There’s a big difference between enamel & enamelling…the latter being the specific art of using enamel, coloured and plain, to create art. Enamel in its most recognised form is a clean white material and when used in creating watch dials tends to lean towards simplicity over complication to highlight this starkness. Coloured enamel is manipulated to create miniature works of art; notable mentions being Breguet’s Classique version with depressed secret signature that becomes visible only at certain angles and Patek Philippe’s incredible Worldtimer.
Enamel is created by fusing powdered glass onto a base surface but unlike a normal metal dial that can be engraved or applied upon, the enamel is more fragile thus the numerals and sub dials are often painted on, quite a skill in itself. This Duometre is a fantastic example of marrying the artisanship of an enamelled dial alongside a fantastic and innovative complication.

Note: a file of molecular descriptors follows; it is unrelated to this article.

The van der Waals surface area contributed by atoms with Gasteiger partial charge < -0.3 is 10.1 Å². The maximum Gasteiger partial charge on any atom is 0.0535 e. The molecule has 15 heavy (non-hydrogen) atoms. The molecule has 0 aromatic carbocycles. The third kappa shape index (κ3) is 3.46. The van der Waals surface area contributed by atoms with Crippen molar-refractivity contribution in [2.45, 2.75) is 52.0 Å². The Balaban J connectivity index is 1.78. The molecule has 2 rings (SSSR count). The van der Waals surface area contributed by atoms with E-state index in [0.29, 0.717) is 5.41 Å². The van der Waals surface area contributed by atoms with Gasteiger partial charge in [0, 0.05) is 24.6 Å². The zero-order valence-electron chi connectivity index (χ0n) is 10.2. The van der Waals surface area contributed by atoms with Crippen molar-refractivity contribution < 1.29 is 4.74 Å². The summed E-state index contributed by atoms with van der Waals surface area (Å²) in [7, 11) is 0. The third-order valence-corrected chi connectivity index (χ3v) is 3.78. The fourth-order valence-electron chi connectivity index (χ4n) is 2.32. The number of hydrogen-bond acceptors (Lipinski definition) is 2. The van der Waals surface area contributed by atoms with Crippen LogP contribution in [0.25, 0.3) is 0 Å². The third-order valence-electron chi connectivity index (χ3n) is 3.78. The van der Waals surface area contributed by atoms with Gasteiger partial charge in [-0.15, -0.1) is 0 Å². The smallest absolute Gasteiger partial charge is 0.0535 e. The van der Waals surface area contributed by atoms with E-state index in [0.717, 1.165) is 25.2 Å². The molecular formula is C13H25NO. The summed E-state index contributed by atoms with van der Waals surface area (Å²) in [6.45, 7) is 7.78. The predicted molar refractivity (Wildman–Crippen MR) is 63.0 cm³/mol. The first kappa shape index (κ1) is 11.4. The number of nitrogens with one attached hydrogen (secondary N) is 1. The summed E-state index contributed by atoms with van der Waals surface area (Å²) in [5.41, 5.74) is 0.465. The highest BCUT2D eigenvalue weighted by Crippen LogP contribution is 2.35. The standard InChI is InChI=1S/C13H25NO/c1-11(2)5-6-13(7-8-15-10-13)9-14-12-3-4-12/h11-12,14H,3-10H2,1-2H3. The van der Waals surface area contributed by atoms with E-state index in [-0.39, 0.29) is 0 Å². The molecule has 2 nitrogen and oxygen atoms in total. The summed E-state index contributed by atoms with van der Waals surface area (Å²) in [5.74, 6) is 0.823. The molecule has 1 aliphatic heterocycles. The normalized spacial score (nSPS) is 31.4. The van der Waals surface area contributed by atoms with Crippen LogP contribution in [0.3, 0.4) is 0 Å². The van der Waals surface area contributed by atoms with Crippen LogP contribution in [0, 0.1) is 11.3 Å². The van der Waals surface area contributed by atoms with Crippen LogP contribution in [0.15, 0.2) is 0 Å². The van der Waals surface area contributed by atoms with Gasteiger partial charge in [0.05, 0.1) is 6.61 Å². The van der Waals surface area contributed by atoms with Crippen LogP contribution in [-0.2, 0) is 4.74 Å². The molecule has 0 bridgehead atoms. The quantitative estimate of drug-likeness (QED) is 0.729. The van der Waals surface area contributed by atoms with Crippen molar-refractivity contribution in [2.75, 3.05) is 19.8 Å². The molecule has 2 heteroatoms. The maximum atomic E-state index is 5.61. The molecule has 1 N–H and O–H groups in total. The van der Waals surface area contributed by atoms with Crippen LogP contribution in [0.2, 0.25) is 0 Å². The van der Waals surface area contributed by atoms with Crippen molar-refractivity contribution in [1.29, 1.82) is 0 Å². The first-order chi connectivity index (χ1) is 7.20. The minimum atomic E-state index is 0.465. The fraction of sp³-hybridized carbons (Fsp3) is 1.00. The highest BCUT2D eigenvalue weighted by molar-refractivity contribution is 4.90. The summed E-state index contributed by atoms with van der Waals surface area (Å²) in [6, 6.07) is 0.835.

The calibre 381 was developed in-house by Jaeger LeCoultre offering a “dual wing” facility of two independent hand wound barrels offering fifty hours of power reserve each but…both wound by the single crown. The right hand dial is always time only with the left hand dial offering the complication, which so far has carried the original chronograph, this moonphase version and the latest travel time variant.
The limited edition versions of the Duometre model tend to be made in white gold in very small quantities. This enamel series is made in a run of (non-numbered) 200 pieces worldwide. The Moonphase complication is housed in the latter 40.5mm case (down from 42mm) making it much more ergonomically built for the wrist. Jaeger LeCoultre always deliver beautifully finished moon phases, which look subtle in the rose gold case with ivory dial but the contrast is that much more distinctive in this model.
Retailing at £42,400.00, it is in stock now for your viewing pleasure.